Sherlock Holmes investigates when young women around London turn up murdered, each with a finger severed off. Scotland Yard suspects a madman, but Holmes believes the killings to be part of a diabolical plot.
A year after Sheila is killed in a hit-and-run, her multi-millionaire husband invites a group of friends to spend a week on his yacht playing a scavenger hunt-style mystery game. The game turns out to be all too real and all too deadly.
Concerned about his friend's cocaine use, Dr. Watson tricks Sherlock Holmes into travelling to Vienna, where Holmes enters the care of Sigmund Freud. Freud attemts to solve the mysteries of Holmes' subconscious, while Holmes devotes himself to solving a mystery involving the kidnapping of Lola Deveraux. Written by
James Meek <email@example.com>
While the book showed Dr. Sigmund Freud with a daughter, the child he had in real life, the movie showed him with a make-believe son because Dr. Anna Freud threatened a lawsuit if she was included. Since her father was dead she had no control over how he was portrayed. See more »
During the railroad pursuit, the trains are seen on two tracks that are about to merge. Holmes states that there are no points left to switch. However, the coming together of the two track lines necessarily involves a switching point. And, in fact, that set of points is visible soon thereafter. See more »
From the opening to the closing credits, filled with illustrations that originally accompanied Doyle's stories in the Strand, the details of the movie are painstakingly accurate when compared to those in the canon. This is one non-canonical Holmes story that exists in the same world as Sir Arthur Conan Doyle's Sherlock Holmes.
The movie takes the liberty of assuming that all of Dr. Watson's accounts of Sherlock Holmes are true, except for one. That would be "The Final Problem", in which the great detective supposedly dies at the hands of his arch-enemy Professor Moriarty. The movie suggests that this story is merely a cover up for a period in time in which Holmes was getting help with his cocaine addiction from none other than famous psychiatrist Sigmund Freud.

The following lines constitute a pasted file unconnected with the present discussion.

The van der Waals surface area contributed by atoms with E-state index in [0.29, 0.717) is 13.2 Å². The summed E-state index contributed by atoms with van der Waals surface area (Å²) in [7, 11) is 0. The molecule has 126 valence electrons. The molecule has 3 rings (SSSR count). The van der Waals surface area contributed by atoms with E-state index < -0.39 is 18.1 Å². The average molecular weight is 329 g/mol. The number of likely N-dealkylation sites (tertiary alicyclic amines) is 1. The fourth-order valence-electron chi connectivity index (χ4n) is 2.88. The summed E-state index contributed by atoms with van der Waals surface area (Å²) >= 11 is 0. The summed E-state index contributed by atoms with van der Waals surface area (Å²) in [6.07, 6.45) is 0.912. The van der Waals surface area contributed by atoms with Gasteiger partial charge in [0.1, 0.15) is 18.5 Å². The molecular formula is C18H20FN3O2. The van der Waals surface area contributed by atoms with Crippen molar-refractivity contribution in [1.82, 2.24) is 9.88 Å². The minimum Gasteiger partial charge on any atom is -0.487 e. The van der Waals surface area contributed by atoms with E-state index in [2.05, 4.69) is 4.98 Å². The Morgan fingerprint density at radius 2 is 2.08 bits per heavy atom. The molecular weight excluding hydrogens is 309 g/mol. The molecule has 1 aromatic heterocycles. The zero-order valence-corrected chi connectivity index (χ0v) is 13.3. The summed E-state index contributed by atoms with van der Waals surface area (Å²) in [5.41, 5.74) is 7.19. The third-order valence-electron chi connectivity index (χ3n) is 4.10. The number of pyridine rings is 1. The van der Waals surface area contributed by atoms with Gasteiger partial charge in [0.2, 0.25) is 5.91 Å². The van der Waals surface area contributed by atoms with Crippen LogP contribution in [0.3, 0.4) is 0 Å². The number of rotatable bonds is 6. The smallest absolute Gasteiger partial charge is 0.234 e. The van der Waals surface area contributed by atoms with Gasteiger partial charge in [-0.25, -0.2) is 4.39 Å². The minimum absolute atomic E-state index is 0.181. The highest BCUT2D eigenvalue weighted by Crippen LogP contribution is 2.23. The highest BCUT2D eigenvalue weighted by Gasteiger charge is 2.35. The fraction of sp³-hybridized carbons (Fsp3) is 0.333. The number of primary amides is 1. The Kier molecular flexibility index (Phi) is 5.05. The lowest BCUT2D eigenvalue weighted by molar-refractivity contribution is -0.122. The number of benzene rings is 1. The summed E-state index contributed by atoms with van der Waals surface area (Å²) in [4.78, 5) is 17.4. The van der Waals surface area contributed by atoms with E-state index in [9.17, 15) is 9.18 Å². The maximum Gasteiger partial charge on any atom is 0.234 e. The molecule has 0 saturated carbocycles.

The settings and characters ring true to both Doyle's mysteries and the Sydney Paget illustrations that accompanied them. Sherlock Holmes' deerstalker and cloak, though never mentioned by Doyle, look more like Paget's illustrations than ever before, more rugged than in most film interpretations. American actor Robet Duvall, despite sometimes struggling with the British accent, portrays Watson as an intellectually and physically fit comrade for Holmes, not a bumbler. Laurence Olivier's Prof. Moriarty matches the vision of Doyle and Paget rather than the cliché mustache twirler of other movies. Only now, Moriarty isn't really a criminal mastermind. He's Holmes' childhood math tutor.
Alan Arkin depicts Freud as a man of intelligence, insight, and above all, honor.
The inclusion of lesser known characters like Mycroft Holmes and Toby is a plus. There are also references, both direct and sly, to canonical Holmes stories.
While Nicol Williamson's performance as Sherlock Holmes lacks the vigor and spark of Basil Rathbone or Christopher Plummer, Williamson succeeds in showing Holmes as a troubled individual rather than a god. The movie mixes drama, subtle humor, mystery, and even action, finally showing Holmes as the capable fighter he was in the canon. The end of the film strays from the books in order to explore the uncharted territory of Holmes' childhood, providing a deeply moving climax.
This may come truer to Sir Arthur's original vision than any other pastiche written for film so far, largely thanks to the efforts of writer/director Nicholas Meyer. It's obvious in every scene that Meyer has a great love for the writings of Arthur Conan Doyle.
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